On the way back to the station: Tocade, by Rochas, in a second hand emporium. Somehow I just couldn’t quite resist it. Like a natural sequel to Laura Biagiotti’s Roma or Elizabeth Taylor’s Diamonds and Rubies, two other fresh and voluptuous vanillic florientals, this scent is one of those big, complex early nineties numbers, essentially, a pleasingly contrasting play between the redness of flowers (rose, geranium, freesia) and the milky yellow vanilla of the ambered, cedar-vanilla base. The contradictory play between the bergamot/magnolia opening and the powdered gourmand heart give the scent an uplifting presence; rounded:  there. While the blend might possibly smell dated and ‘unfashionable’ in some ways (Rochas does have a knack for releasing perfumes when the moment has already passed) , what strikes the nose the most is the obvious quality of the ingredients, the integrity of a blend that has been properly pre-imagined; tweaked, and perfected. Created by Maurice Roucel, who has always been very good at making complicated, orchestral perfumes in the full, top-to-bottom  style (Hermès 24 Faubourg, Guerlain Insolence, Serge Lutens Iris Silver Mist among others), the strength of the composition, which feels much more like an eau de parfum than toilette, is quite impressive and long lasting, with a sweet, tenaciously suggestive aura and gently lingering contours that, with its inherent flirtatiousness and off-the-shoulder assertiveness make Tocade a perfect ‘date scent’. What the perfume potentially lacks in subtlety it certainly makes up in craft,and a really rather sexy ‘ready made’ presence: a buoyantly sensual, ice-creamy vanilla rose.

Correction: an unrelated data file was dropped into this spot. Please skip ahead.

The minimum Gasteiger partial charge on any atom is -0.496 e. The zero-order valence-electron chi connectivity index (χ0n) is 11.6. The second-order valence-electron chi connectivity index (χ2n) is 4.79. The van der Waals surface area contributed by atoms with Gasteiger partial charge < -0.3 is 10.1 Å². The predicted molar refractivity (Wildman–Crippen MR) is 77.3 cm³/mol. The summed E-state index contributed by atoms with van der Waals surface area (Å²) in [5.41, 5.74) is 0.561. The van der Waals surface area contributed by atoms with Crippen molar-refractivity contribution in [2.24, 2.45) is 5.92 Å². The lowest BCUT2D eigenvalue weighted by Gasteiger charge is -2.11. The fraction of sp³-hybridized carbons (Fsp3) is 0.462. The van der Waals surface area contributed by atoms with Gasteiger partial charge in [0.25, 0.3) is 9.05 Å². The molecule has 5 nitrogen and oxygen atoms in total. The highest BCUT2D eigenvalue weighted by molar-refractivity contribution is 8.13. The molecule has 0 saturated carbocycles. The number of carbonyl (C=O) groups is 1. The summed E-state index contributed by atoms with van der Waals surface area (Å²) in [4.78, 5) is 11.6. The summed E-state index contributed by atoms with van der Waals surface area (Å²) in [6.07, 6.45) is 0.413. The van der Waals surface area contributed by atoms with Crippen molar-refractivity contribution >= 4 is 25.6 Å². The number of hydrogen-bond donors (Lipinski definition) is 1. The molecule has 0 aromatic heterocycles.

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combustion

 

 

 

 

 

 

my double life is killing me

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THE PEPPERED FRESHNESS: : OFRESIA by DIPTYQUE (1999)

 

 

 

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Diptyque’s florals all have something of the shadowy ancient world about them, as if the perfumes were trapped and panting in glass. Ofrésia is no different. Rather than attempting the usual freesia bouquet of the conservative – moingy and prissy  a l’Americana – Ofrésia is an intense, rain-grey block of freesias, peppered quite spitefully with mauve and lemon-yellow.

 

 

 

The flowers’ natural, sherbet-like vivacity – surely the most deliciously child-friendly of all flower scents – is tempered here with a certain dour, French severity. Olivia Giacobetti – master of the quiet, live floral – imbues the stems of her just-cut freesias with sternness, lending these beautifully fragrant flowers a watered, vigorous astringency.

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SIX TUBEROSES

The Black Narcissus

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It is cold, it is icy, and like many perfume lovers, I cannot only limit myself to the cosy and the spicy in winter: I find myself dreaming of summer, fast forwarding in my mind to that moment in May here when everything goes ballistically pink and green; an explosion of lush life after the cherry blossom petals get blown and washed away from the trees by the last ferocious squalls of Spring and everything heats up; jungle like;humid, moist and fragrant. Sometimes I just want to branch out, rip myself out of the January mindset and let hot flowers bloom; I find myself dousing my skin in the ylangs and noix de coco that make up a sizeable part of my daily collection; the tuberoses, gardenias, the vanilla and the frangipani. I can’t just remain dormant and docile and huddled and feasting on gingerbread.

A few…